ABRA: Online Reading Support Evaluation report and executive summary

| Publication date: 31 Oct 2016 | Theme: Employment & Social policy | NIESR Author(s): Rolfe, H | External Author(s): McNally, S, Ruiz-Valenzuela, J | Report to: EEF

Abracadabra (ABRA) is a 20-week online literacy programme composed of phonic fluency and comprehension activities based around a series of age-appropriate texts. Four 15-minute sessions per week are delivered by a teaching assistant (TA) to groups of three to five pupils. This report summarises the findings of a randomised controlled trial assessing the impact of ABRA on literacy outcomes for Year 1 pupils. The trial also assesses the impact of an offline, paper and pencil version of the same intervention (referred to here at ‘the non-ICT intervention’). There were 51 participating schools and 2,241 pupils at randomisation, and a total of 48 schools and 1,884 pupils were included in the final analysis (84% of the initial pupils at randomisation).

The trial took place between October 2014 and May 2015. Fifty-one schools were randomly assigned to either receive some version of the intervention or to act as a ‘control’ school delivering business as usual. In the schools receiving the intervention, pupils were randomised to receive one of the following options: (1) ABRA, (2) the non-ICT intervention, and (3) standard literacy provision. The process evaluation involved observing sessions to understand a variety of factors in the intervention. These included an evaluation of which elements contributed to successful implementation, the perceptions and experiences of TAs and project leads, levels of pupil engagement, and the mechanisms behind the estimated impacts. This was an efficacy study, due to the involvement of the developer in the delivery of the programme. The study was funded by the Education Endowment Foundation and Nominet Trust as part of a funding round focusing on the use of digital technology to improve outcomes for disadvantaged children.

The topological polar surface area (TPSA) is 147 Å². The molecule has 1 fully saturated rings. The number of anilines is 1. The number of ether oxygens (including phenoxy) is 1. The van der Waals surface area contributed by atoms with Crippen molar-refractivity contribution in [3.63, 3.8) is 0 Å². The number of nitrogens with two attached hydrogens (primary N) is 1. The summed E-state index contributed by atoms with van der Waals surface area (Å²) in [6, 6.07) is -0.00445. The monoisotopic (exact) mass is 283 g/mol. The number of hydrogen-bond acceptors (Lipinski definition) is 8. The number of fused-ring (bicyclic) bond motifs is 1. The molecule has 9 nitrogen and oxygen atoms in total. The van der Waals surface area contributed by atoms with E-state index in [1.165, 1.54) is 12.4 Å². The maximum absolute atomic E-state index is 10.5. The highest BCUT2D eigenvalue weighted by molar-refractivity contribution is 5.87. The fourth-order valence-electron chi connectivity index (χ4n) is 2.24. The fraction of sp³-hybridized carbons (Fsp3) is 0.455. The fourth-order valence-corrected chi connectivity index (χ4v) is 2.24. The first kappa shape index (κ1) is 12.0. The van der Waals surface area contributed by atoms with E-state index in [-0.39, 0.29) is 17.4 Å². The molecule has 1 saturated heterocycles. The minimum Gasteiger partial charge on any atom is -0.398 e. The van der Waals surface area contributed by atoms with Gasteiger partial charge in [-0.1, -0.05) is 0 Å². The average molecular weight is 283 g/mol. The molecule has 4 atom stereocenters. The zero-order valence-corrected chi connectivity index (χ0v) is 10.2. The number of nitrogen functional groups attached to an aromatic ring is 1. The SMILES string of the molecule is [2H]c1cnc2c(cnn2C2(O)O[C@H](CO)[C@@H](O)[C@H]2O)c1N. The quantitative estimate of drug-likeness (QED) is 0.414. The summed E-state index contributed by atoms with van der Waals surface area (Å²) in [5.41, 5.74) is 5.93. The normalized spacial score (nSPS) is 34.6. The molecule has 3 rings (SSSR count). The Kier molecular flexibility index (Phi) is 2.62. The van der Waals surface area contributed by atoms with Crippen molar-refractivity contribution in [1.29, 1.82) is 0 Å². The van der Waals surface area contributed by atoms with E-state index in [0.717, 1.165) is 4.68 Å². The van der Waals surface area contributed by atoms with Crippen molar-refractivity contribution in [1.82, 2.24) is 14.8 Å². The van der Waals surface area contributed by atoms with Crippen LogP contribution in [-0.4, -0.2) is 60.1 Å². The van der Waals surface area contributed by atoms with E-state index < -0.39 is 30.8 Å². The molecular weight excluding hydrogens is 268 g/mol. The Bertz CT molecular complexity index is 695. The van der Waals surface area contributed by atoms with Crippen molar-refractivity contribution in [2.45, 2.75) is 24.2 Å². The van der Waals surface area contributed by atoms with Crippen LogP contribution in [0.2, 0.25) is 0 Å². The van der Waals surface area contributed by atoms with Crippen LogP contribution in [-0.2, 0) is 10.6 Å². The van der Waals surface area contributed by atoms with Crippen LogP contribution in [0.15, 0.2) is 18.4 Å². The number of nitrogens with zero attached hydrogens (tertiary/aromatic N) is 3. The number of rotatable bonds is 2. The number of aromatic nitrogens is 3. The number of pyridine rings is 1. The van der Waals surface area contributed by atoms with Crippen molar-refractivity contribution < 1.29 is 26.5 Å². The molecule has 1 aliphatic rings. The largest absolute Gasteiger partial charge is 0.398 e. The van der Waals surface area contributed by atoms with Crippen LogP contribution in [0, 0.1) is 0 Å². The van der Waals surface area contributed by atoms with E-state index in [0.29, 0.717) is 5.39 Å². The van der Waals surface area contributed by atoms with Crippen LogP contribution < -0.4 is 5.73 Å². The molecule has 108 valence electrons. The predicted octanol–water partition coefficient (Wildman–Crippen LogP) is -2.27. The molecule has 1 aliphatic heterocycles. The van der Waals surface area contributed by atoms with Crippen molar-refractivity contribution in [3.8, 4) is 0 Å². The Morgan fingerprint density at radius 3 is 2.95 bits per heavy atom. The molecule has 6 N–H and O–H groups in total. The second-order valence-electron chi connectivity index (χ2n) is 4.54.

Publication type: 

Research programmes